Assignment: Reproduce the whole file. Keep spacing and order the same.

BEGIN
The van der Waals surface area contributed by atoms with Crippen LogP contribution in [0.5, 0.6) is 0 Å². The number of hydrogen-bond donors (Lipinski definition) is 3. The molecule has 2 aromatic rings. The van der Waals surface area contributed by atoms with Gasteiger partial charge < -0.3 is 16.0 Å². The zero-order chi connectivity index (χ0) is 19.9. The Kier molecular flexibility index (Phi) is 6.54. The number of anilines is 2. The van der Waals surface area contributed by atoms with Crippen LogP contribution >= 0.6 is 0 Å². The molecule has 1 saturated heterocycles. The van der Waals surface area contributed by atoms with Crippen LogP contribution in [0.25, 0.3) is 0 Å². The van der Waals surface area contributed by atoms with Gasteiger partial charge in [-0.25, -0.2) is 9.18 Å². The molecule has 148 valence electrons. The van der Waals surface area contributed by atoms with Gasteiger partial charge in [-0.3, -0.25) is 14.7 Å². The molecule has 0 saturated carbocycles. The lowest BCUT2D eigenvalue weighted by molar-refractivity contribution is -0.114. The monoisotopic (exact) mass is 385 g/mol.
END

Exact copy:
The van der Waals surface area contributed by atoms with Crippen LogP contribution in [0.5, 0.6) is 0 Å². The number of hydrogen-bond donors (Lipinski definition) is 3. The molecule has 2 aromatic rings. The van der Waals surface area contributed by atoms with Gasteiger partial charge < -0.3 is 16.0 Å². The zero-order chi connectivity index (χ0) is 19.9. The Kier molecular flexibility index (Phi) is 6.54. The number of anilines is 2. The van der Waals surface area contributed by atoms with Crippen LogP contribution >= 0.6 is 0 Å². The molecule has 1 saturated heterocycles. The van der Waals surface area contributed by atoms with Crippen LogP contribution in [0.25, 0.3) is 0 Å². The van der Waals surface area contributed by atoms with Gasteiger partial charge in [-0.25, -0.2) is 9.18 Å². The molecule has 148 valence electrons. The van der Waals surface area contributed by atoms with Gasteiger partial charge in [-0.3, -0.25) is 14.7 Å². The molecule has 0 saturated carbocycles. The lowest BCUT2D eigenvalue weighted by molar-refractivity contribution is -0.114. The monoisotopic (exact) mass is 385 g/mol.